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I've already noticed that C# generics are quite different from C++ templates. I've read this question and answers to it and got a basic understanding of what the difference is.

However I don't get the reason for that design difference. I mean C++ was already quite developed when C# was being designed. What was suboptimal in C++ templates that C# developers did not clone C++ templates but instead rolled in generics that are so massively different?

What can generics do what C++ templates can't? In what are C# generics better than C++ templates? What's the reason for designing C# generics behaving differently from C++ templates?

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closed as not constructive by Henk Holterman, Bo Persson, Andreas Brinck, Richard, John Saunders Aug 27 '11 at 20:41

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The second question is C++ vs java generics – George Duckett Aug 26 '11 at 8:53
One main advantage is static typing. – George Duckett Aug 26 '11 at 8:54
@George: both templates and generics are statically typed – Joren Aug 26 '11 at 8:57
Why would someone make generics behave like C++ templates? The biggest thing that they have in common is angle brackets. Remember that generics are a feature of the CLR - they are exposed in both C# and VB.Net. – Justin Aug 26 '11 at 8:58
@Joren, sorry, my c++ is very rusty! – George Duckett Aug 26 '11 at 9:01
up vote 4 down vote accepted

The reason is that one ARE TEMPLATES the other are not. Sounds redundant? Partially because you ask a question oalong "why is a car different from a plane".

Templates are a very complex mechanism and most of the compelxity is rarely used. I think you don't really know what templates can do - only the 25% of C++ templates people use every day. This is the main problem - they are too comlpex. Hard for the compiler.

So Generics are supposed to capture a different approach for the most common use of templates, which is generic general types (no specialization, for example).

What can generics do what C++ templates can't?


What's the reason for designing C# generics behaving differently from C++ templates?

The fact that C++ generics are hardly mastered by anyone and a terrible thing to implement correctly for the compiler, while mostly going unused.

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Could you please provide an example of C++ template functionality that is clearly out of those 25%? – sharptooth Aug 26 '11 at 9:00
gotw.ca/publications/mill17.htm for example discussing one of the problematic nice features. – TomTom Aug 26 '11 at 9:06
couldn't resist. You say: "because you ask a question oalong "why is a car different from a plane"." and then go on to answer the question: "What can generics do what C++ templates can't?" with "Nothing.". A plane can fly a car cannot :-). Now getting serious, You were initially right generics and templates are quite different things. The fact that generics remain an "open" type after being compiled and linked to bytecode while templates are static compile time evaluated also means that you can do things with a generic type that are not possible with a template after both are compiled/linked. – ds27680 Aug 26 '11 at 17:01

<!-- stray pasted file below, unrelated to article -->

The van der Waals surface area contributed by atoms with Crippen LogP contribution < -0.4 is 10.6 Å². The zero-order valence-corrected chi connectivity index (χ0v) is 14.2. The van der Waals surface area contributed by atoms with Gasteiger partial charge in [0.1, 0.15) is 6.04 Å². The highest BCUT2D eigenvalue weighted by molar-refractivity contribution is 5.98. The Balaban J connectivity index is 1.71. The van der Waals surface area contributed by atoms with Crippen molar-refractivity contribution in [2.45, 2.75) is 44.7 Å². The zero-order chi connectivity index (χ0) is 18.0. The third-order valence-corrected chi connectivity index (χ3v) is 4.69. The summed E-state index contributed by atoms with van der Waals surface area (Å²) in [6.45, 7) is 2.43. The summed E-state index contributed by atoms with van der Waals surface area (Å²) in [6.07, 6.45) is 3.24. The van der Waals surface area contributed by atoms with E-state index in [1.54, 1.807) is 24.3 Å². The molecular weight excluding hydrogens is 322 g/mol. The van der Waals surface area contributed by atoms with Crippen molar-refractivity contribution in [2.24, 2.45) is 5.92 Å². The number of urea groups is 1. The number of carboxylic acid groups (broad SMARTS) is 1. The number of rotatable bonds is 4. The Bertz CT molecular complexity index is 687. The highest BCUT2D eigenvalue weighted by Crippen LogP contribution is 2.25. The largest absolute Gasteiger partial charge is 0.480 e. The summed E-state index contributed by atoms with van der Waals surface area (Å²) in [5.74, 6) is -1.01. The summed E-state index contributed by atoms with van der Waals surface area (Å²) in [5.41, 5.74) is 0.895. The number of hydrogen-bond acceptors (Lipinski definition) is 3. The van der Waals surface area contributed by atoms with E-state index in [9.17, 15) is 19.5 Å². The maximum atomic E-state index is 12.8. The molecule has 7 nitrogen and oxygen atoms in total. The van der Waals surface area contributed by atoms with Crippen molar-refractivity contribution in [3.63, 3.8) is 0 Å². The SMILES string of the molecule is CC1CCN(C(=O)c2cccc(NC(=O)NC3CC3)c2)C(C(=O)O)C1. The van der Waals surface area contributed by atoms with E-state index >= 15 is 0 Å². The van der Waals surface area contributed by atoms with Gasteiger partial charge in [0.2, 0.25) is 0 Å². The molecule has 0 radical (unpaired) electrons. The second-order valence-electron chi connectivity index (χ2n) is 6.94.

The main reason that it works completely different.

C++ templates are evaluated at compile time.
C# generics are evaluated at run time.

Besides, c++ templates are complicated. When developing C# they decided to reduce the complexity of the templates. Both for the users and for the run-time evaluation implementation.

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"C# generics are evaluated at runtime", huh? We get static type checking with C# generics. Do you have a link? – George Duckett Aug 26 '11 at 8:58
He is right, though. Generics compile into one open class bytecode wise that ist hen at run time closed to a specfiic type class. Templates are hardcoded. A List<Item> in C# exists as List<> temaplte class, in C++ there is no List<> tempalte after the compiler. – TomTom Aug 26 '11 at 9:00
Thanks for the explanation. – George Duckett Aug 26 '11 at 9:02
@George Duckett: C# has reflection. This allows you,among other things, to dynamically get types at run time. And you can create a generic class with that type at run-time. The static type checking checks that for any type T in the generic you can only assign a T. So at run-time it will work for any type. If a type missmatch still occurs at run-time (due to abusive tricks usually) you will get an exception. – Yochai Timmer Aug 26 '11 at 9:24
@TomTom: Generics are compiled just in time. That is not the same as being evaluated at run time, which implies that every time your program does something with a generic class or method the whole process is done anew. @ Yochai: Reflection has nothing to do with it. Yes, with reflection you can, at run time, create generic things. You can also create anything else, all of which are normally considered at compile time. Compile time, of course, always happens just before run time, since C# is just in time compiled. – Joren Aug 30 '11 at 10:47

What can generics do what C++ templates can't?

  • Generics have runtime information on instantiated types. This is useful for introspection (reflection) and appliances that use it;
  • Generics on C# 4.0 supports covariance and contravariance on interface and delegate types. So, as a little example, an IENumerable<Derived> can be used when an IEnumerable<Class> is requested, where Derived inherits from Class.
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